Christmas recipes don’t get more calorific than the Christmas dinner. So how can we enjoy the best meal of the year without piling on the pounds?
There is no doubt that the Christmas dinner is traditionally a fatty feast of gargantuan portions, doused in either alcohol or cheese, or both, and most of us spend the next six months working it off. So how can we enjoy festive food without breaking the scales? NHS Livewell has some excellent and not-so-excellent advice for sticking to the traditional food but cooking in a leaner, healthier way.
Whilst turkey is actually a decent source of protein, and B vitamins, the skin is where most of the fat is and if you cook it without the skin, you will save approximately 40kcal per portion. Light meat is healthier than dark meat, so go for the breasts rather than the legs or thigh.
Be sure to prick the turkey properly so that the fat will drain out as it cooks. Even better is to cook it on a raised platform so that it’s not sitting in the fat as it cooks, soaking it back in. Don’t baste in butter, use olive oil!
Vegetables, fruit and nuts are far healthier than sausage meat, so choose roasted chestnuts, cranberry and orange instead
This is where NHS Livewell and I have to part ways. They say bake your Christmas potatoes as potatoes are a good source of carbohydrate, almost fat free and so have about 109kcal per 100g whilst roasted potatoes are 149kcal. I say, just have fewer roasted potatoes, don’t be greedy! Baked potatoes are for every day lunch, not Christmas dinner. Bah Humbuh NHS Livewell!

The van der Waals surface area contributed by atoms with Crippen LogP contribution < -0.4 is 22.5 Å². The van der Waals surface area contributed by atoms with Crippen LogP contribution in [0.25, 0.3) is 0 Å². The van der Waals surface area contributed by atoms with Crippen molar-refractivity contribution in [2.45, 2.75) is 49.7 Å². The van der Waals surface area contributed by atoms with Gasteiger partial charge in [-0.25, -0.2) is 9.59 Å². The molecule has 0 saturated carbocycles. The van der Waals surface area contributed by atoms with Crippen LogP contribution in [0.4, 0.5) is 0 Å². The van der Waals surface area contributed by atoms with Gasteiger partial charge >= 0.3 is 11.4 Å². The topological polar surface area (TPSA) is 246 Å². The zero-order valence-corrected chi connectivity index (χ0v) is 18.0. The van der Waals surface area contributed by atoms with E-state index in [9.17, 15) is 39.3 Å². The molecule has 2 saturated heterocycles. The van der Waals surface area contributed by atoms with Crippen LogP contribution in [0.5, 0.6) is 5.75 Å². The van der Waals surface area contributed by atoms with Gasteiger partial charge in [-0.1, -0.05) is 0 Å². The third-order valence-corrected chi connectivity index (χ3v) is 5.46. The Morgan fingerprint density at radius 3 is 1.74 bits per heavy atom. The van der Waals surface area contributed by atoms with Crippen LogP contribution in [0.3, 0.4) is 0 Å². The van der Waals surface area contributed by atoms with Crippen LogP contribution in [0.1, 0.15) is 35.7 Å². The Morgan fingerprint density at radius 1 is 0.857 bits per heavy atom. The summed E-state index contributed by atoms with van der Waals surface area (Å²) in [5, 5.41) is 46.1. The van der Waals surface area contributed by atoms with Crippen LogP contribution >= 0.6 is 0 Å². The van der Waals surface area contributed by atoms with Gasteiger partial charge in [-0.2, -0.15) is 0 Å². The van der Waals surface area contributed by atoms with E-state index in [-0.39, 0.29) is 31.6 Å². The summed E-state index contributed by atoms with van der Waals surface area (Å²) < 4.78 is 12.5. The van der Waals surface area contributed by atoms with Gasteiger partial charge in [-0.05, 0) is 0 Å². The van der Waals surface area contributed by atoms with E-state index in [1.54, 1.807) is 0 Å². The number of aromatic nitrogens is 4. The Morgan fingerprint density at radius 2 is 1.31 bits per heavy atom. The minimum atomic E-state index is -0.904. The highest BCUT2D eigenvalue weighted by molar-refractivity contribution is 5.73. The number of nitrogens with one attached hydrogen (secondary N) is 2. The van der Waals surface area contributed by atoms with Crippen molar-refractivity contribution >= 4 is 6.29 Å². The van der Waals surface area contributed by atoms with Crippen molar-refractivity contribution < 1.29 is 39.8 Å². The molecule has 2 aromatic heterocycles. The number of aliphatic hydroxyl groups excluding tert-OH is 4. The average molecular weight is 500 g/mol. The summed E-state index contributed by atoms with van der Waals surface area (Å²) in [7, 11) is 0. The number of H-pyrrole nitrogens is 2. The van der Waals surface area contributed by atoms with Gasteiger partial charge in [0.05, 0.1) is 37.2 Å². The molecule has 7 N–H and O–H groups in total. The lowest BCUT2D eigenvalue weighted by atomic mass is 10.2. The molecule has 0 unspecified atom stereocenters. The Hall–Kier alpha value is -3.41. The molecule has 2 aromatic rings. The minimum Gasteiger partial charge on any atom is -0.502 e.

NHS Livewell suggest pouring your turkey juices into a jug then waiting for the fat to rise to the surface so you can spoon or pour the fat off and use only the juices to make your gravy. Also, try not to add salt to it, remember you’ve probably got salt in the meat juices already. This could be acceptable as the flavour’s in the juices and greasy gravy is gross (loving my alliteration there!).
Christmas pud is full of fruit so low in fat but high in carbohydrate. I say eat as much of it as you like, then go for a brisk walk after lunch! NHS Livewell suggest using low-fat custard, made from semi-skimmed milk or using Greek yoghurt instead of brandy butter or double cream. Nah, trainers, walk.
A scary reminder though is just 1tbsp of brandy butter has a whopping 81kcal and 5.8g fat whilst 2tbsp of double cream has a shocking 133kcal or 14.2g fat. Hmmm.
There are more suggestions on the site here and they say that if you make them all, you could potentially cut out 500calories and fat too to prevent that Christmas weight gain we all dread. They don’t mention the sausages in blankets, the cheesy cauliflower or roasted parsnips. I reckon it’s all a lot of hot air. Christmas comes but once a year and you should indulge, enjoy it, then get your trainers on and exercise and remember, we’re all really skint in January, so on enforced diets anyway!
photo credit: Budget Batteries